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Demonizing women in the era of AIDS: an analysis of the gendered construction of HIV/AIDS in KwaZulu-Natal.

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As the second decade of AIDS draws to a close, researchers and others involved in the AIDS effort have come to appreciate that complex interactions between social, cultural, biological and economic forces are involved in shaping the epidemiological course of the disease. Nevertheless, the process by which these variables interact and affect each other remains poorly understood, with many of the shaping forces yet to be fully explored. In South Africa, the sociocultural matrix in which the AIDS epidemic is embedded and its role in shaping the interpretation and experience of AIDS have not been fully analyzed. This thesis represents an attempt to elucidate the finer nuances of some commonly-held local beliefs, perceptions, symbolic representations, ethnomedical explanatory models and mythologies associated with AIDS. These associations are viewed as directly informing the way in which Zulu-speaking people are experiencing and responding to HIV/AIDS in KwaZulu Natal, currently home to 1/3 of the country's estimated 3 million HIV infected people. In particular, the focus is on the gender patterning of AIDS, with ethnographic data drawn from extensive field experience at St Wendolin's Mission, a peri-urban settlement in the Marianhill district of Durban. The shared perception of women as naturally 'dirty', as sexually 'out of control' and suspected of using witchcraft in new ways, are identified and discussed as key conceptual strands contributing to the sociocultural construction of HIV/AIDS in that community. It is argued that these notions are metaphorically joining and combining in ways that 'gender' the AIDS epidemic and simultaneously 'demonize' women. The central tenet of this thesis is that HIV/AIDS is fundamentally associated with women as a female caused and transmitted disease that can and does affect men. The author argues that the gendered construction of AIDS in St Wendolin's is a reflection of patriarchal resistance to women's changing roles and expectations that represent an overstepping of culturally defined moral boundaries. Deeply embedded ways of thinking associated with notions of gender are viewed as germane to the disempowerment of women that ultimately impedes the fight against HIV/AIDS. The thesis concludes with a discussion on the opportunity which the current AIDS epidemic presents for wider sociocultural transformation, and how this might be achieved through an AIDS 'education for liberation' based on the philosophies of Paulo Freire.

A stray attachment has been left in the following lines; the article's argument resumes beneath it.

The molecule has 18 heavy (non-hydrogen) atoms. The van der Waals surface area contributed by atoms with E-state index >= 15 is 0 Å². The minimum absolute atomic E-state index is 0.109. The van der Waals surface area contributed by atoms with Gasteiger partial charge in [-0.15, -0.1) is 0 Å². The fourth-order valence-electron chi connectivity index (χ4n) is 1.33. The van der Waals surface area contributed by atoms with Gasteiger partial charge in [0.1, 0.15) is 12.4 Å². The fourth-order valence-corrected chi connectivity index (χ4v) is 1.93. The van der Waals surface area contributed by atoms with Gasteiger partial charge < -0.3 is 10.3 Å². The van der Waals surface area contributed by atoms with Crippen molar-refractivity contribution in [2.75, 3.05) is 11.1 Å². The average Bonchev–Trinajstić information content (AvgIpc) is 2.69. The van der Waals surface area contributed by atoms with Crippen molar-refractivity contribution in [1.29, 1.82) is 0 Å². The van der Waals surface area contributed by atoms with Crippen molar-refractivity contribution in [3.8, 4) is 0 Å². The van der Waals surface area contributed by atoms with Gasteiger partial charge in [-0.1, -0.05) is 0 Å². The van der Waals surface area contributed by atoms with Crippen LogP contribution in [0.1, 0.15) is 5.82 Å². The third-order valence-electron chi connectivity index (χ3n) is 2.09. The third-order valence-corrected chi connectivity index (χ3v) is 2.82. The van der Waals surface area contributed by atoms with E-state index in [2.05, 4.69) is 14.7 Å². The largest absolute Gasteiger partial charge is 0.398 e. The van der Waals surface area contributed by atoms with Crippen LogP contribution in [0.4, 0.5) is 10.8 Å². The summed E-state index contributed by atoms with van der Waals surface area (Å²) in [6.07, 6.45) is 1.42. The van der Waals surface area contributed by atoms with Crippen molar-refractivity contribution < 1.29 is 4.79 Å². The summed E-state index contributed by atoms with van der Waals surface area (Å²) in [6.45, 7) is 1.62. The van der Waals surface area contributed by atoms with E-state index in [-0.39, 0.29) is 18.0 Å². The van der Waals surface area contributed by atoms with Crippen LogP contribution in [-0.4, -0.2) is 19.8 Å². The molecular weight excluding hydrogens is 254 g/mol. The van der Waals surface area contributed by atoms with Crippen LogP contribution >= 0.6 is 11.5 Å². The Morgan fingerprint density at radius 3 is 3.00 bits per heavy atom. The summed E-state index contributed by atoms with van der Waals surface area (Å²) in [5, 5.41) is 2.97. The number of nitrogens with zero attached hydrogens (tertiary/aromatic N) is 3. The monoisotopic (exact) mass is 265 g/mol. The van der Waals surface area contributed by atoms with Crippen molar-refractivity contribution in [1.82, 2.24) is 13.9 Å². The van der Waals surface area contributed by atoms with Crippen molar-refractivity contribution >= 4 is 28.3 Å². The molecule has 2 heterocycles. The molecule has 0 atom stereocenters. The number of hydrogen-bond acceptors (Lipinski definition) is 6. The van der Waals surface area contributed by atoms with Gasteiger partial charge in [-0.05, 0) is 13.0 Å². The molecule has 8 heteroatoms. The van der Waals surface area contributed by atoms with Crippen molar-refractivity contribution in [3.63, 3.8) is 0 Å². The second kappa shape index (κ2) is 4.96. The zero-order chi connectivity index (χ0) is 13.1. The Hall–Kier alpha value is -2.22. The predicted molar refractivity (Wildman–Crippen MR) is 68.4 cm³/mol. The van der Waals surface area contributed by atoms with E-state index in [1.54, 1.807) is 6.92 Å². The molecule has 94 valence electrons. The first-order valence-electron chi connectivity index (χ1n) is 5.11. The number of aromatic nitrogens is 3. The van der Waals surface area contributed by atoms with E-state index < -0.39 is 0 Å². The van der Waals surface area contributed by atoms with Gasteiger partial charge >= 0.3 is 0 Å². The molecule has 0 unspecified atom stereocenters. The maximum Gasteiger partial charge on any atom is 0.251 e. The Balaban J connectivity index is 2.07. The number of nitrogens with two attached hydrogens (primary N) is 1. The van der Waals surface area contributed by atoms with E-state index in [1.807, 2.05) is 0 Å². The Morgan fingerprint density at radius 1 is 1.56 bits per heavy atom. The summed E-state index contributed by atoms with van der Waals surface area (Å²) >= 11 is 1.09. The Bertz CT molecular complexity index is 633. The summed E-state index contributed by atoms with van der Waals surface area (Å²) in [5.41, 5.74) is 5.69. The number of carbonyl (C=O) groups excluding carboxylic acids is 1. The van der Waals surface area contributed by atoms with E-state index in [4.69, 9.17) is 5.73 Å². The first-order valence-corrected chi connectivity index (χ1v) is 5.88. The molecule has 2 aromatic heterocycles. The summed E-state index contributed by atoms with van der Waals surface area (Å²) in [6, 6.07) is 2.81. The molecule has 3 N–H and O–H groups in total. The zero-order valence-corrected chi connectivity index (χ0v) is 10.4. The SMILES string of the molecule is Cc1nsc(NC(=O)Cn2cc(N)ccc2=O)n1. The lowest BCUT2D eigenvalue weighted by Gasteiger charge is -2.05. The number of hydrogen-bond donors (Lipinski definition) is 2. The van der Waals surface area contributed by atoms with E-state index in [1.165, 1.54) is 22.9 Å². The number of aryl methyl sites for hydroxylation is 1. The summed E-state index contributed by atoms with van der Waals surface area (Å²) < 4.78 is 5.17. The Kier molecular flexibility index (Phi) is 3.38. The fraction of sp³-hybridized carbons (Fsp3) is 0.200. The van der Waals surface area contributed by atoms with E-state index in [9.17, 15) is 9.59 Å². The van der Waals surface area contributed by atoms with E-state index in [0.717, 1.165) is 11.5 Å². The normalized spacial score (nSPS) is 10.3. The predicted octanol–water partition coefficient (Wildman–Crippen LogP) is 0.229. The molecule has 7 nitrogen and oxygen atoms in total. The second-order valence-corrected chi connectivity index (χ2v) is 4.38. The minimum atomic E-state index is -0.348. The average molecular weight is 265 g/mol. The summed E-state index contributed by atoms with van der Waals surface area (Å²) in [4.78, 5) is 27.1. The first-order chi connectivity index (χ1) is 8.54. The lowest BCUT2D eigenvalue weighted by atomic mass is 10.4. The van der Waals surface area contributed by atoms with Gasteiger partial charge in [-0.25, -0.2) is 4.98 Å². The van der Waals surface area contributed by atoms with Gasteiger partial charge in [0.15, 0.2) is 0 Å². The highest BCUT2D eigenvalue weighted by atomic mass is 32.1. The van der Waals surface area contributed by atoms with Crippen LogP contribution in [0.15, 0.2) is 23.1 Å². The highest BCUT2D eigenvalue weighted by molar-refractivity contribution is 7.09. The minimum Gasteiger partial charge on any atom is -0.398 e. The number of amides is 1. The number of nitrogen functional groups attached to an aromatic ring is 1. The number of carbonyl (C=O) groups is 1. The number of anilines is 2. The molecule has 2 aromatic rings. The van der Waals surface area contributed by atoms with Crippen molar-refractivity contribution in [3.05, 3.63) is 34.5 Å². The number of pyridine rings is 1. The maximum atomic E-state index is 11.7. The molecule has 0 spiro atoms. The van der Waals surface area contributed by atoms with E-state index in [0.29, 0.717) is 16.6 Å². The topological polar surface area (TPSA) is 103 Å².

Thesis (Ph.D.)-University of Natal, Durban, 1999.


Medical anthropology., Theses--Anthropology., AIDS (Disease)--Social aspects--KwaZulu-Natal, AIDS (Disease) in women., AIDS (Disease)--South Africa--Prevention., AIDS (Disease)--Public opinion., Zulu (African people)--Social life and customs.